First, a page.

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    What a great bargain! Lots of new woodenware (I'm discovering you can never have enough!).

    And now that it's cut up, you won't be bored! :rolling:

    The whiskers are looking good! :thumbsup:
     
  9. PerryBee

    PerryBee New Member

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    G3, all standard gear up here is 7/8" thickness. A lot of DIY guys go 3/4" because it's more readily available but when/if you go to use the two together there's the problem you describe. By keeping inside dimensions the same you now have narrower boxes and places for water to sit and rot your boxes.
    Once you have made your choice you pretty much should live with it, either way.
     
  10. G3farms

    G3farms New Member

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    Good deal!!!:thumbsup:

    I guess the 7/8" would give a tad bit more insulation for the tundra bees........or is it that pesky metric stuff :lol:
     
  11. Adam Foster Collins

    Adam Foster Collins New Member

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    It was fitting to be working on the site of the soon-to-be-built Brandt Honey House. You caught a swarm not 5 paces from that spot, and with our work today, we're just adding to the 'bee-zen energy' of the place! I think we should christen it with a glass of mead when the time comes.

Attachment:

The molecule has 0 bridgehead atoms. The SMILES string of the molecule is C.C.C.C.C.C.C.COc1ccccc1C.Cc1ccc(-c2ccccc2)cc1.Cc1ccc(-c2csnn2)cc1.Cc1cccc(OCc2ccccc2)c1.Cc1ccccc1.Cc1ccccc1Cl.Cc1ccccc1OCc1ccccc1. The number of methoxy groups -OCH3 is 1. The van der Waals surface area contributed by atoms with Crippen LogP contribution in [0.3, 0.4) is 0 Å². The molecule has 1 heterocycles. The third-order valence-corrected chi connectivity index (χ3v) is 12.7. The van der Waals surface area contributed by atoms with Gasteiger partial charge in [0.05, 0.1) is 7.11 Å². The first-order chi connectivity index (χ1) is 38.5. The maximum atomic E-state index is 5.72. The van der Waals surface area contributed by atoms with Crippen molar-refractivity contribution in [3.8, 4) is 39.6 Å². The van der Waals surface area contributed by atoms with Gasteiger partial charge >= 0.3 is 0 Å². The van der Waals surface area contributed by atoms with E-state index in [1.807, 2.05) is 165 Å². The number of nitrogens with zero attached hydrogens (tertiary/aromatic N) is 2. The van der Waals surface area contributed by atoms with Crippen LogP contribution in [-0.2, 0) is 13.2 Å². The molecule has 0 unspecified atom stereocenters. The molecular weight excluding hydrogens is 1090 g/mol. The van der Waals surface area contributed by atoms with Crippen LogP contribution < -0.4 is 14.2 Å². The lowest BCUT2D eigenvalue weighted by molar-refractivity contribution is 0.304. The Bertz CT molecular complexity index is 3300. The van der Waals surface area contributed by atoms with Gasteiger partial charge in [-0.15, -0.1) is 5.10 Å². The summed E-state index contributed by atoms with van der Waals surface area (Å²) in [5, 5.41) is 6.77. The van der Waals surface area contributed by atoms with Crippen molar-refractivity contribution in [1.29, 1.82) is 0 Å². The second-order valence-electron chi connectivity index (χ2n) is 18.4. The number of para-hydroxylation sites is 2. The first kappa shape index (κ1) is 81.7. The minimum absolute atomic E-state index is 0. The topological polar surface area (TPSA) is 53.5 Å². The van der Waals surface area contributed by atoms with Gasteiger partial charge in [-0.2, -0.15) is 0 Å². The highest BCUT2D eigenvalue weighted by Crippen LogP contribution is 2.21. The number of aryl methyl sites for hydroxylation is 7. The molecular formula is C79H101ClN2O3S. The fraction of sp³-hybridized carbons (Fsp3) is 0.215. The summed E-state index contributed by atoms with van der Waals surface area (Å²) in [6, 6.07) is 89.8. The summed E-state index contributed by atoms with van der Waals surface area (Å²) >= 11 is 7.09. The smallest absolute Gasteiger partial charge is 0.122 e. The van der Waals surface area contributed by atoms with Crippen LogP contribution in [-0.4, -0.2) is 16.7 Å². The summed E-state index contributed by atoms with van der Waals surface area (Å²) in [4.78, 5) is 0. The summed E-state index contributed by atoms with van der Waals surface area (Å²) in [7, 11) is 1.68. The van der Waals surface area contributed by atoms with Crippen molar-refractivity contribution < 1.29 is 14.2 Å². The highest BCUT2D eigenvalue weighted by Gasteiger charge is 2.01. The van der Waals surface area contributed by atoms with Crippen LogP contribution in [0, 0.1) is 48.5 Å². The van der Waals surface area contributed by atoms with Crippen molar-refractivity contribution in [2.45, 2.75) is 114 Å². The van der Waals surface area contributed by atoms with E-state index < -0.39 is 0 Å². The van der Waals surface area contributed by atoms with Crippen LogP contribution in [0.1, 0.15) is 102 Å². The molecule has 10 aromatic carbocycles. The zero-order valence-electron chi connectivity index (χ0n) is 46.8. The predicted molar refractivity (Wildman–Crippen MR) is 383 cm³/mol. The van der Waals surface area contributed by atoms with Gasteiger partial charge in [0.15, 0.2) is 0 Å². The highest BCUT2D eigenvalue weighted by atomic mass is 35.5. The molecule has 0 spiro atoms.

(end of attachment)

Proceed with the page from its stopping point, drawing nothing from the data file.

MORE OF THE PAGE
Photos # 6-9 must've been taken after I left, as you had some left to cut when I had to run. Table looks clean in those photos, so you must've been all finished. A respectable scrap pile there too. Not too much, and most of that was cut out to avoid knots.

    I must say, my car smelled pretty nice for the hour's drive home. The late afternoon sun on the drive warmed up the air and that fresh-cut pine scent permeated the whole car. I'm glad to have that wood cut and secured, as Spring will be here before you know it, and I want to have a bunch of gear ready.

    I really hope the bees winter well...

    Anyway, it was a pleasure as always, and I thank you for helping me get that done. My little VW is okay with the wood once it's cut up, but it's tricky with the 12 foot lengths...

    When I got home, Angie was pretty happy to see I'd brought home some of your beeswax candles and was particularly thrilled to get some of those Christmas ornaments you make. That wax has a great smell.

    We had a two hour meeting downtown right after I got back, so the wood's actually still in the car!

    Adam
     
  12. srvfantexasflood

    srvfantexasflood New Member

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    Great photos. Thanks for sharing. I envy youz guyz with your ability to work with wood.
     
  13. ApisBees

    ApisBees Active Member